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Deutsche Bank Crisis and German Exceptionalism

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During the last two weeks, Deutsche Bank (DB) the largest German Bank (identical to our State Bank of India) making headlines in financial press because of the downward slide of its share value to the record low. A fall by 65 % in share price that has not only erased more than half of its market value but is likely to lead to a closure of 25% of its branches and loss of job for over 2,000 staff. Financial circles are afraid that DB once a triple-A-rated bank is likely to be the next Lehman Brothers which caused the famous US financial crisis.

This is not a speculation but a likely event pregnant distinct certainty because rating agency Standard & Poor, has already lowered DB’s rating even lower than what was that of Lehman Brother three months prior to the historical debacle in 2008. It was then the US Government had to bail out the US financial sector by burning tax payers 13 Trillion Dollars. The DB crisis is more serious because this time the context is radically different. Unlike Lehman Brothers in the United States, it is DB in Germany. And the primary difference is the core German economic philosophy called the Ordo-liberalism which does not permit any state intervention in the market once having laid the rules.

As the Nobel Prize winner economist Paul Krugman has said in one of his articles in Fortune magazine, “Germans are sticklers for principles, while Americans are philosophical and personally “sloppy”. Today, it looks like the German self-righteousness which is holding a hanging sword on the “project unified Europe” is also likely to lead to some kind of self-harm if not self-destruction for the Germany itself.

German Chancellor Angela Merkel has a hard choice to make between devil and deep sea. On one hand, she has gone to the town with Ordo-liberalism as the panacea for ailing European member states of south and taken hard line against state aid in other European nations (remember Greek crisis) and on the other side is the likely domino effect the DB failure will have on the European financial markets besides her domestic political compulsions.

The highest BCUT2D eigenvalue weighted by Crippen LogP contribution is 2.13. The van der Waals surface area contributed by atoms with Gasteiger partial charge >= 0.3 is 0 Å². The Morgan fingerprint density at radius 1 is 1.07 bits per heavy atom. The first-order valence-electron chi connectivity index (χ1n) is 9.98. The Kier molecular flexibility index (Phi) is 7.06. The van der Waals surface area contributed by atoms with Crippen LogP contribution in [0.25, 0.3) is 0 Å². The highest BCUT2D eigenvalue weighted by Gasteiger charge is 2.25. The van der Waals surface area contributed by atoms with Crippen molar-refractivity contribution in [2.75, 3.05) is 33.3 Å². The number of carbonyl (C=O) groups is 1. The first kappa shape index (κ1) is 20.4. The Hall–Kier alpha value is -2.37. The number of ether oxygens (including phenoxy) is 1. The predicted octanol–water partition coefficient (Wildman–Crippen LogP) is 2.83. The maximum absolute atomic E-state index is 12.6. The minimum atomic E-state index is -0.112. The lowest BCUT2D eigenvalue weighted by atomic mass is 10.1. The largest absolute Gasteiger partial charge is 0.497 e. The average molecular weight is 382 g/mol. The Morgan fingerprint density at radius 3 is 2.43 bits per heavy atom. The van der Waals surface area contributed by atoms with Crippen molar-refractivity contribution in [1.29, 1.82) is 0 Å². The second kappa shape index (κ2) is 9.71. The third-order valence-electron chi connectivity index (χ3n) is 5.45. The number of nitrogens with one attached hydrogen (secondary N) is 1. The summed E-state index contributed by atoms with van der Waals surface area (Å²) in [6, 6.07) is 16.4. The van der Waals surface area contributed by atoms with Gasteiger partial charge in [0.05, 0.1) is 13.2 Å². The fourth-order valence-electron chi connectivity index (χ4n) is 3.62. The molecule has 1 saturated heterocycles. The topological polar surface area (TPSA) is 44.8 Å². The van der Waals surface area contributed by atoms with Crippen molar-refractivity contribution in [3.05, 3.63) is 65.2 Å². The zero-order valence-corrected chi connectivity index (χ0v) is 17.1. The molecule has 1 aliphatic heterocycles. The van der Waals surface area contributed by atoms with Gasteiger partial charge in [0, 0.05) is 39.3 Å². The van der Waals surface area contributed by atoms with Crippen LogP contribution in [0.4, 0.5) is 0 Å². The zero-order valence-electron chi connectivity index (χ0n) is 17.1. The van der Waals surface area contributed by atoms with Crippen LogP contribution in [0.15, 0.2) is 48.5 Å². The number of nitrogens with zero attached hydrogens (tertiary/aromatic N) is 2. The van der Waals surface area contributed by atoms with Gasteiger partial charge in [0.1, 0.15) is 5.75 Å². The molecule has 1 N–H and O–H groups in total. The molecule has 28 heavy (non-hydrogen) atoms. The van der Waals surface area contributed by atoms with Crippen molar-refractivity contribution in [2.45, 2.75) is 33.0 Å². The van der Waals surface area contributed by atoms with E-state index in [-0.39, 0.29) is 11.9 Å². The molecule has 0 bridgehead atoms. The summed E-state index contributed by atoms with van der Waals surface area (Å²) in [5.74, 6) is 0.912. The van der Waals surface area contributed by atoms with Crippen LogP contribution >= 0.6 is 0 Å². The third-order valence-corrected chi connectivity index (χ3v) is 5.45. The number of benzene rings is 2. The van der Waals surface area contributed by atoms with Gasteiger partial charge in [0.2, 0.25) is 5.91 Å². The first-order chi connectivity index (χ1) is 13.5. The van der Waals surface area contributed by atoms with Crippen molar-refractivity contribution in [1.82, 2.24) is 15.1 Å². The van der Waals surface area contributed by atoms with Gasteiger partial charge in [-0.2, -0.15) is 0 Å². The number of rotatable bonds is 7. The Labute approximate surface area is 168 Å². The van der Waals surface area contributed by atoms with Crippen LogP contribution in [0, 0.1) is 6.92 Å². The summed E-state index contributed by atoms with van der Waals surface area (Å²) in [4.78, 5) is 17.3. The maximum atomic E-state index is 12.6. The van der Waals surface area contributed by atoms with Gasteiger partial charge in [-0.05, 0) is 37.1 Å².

In a way, it may not be too much of a bad throw at the dartboard if we say that chickens have started coming home to roost for Angela Markel which may see her eventual exit from the political center stage of European Union.

The Iron lady of European Union has for last five years been riding roughshod over democratically elected European Union member states of south; the PIGS (Portugal, Italy, Greece and Spain) in pursuit of austerity measures and fiscal discipline. Her consistent message to these member states has been to bring about a policy convergence of their economies around the best practice policy template, used by Germany which has made it the most successful economy in the EU. This German bullying is interpreted by some as pursuit of its narrow nationalistic interest above collective interest of the EU on account of its strong economy and capital surplus but more serious minded intellectuals treat this as the typical German approach to economic policy making traditionally called as the Ordo-liberalism.

It may be useful to do bit of theoretical heavy lifting out of the way by understanding what Ordo-liberalism broadly means. It is the German intellectual tradition of liberal economy originally developed by the famous Freiburg school. It evolved in the context of the bitter experience of rising inflation and mass unemployment in Weimar German during the interim period of two world wars. Ordo-liberalism expects that the role of the state is to create an economic and legal framework to enable the market to work efficiently. Ordo-liberalism opposes intervention into the normal course of the economy and staunchly opposes expansionary fiscal and monetary policy during an economic downturn and to stabilize the business cycle in a recession.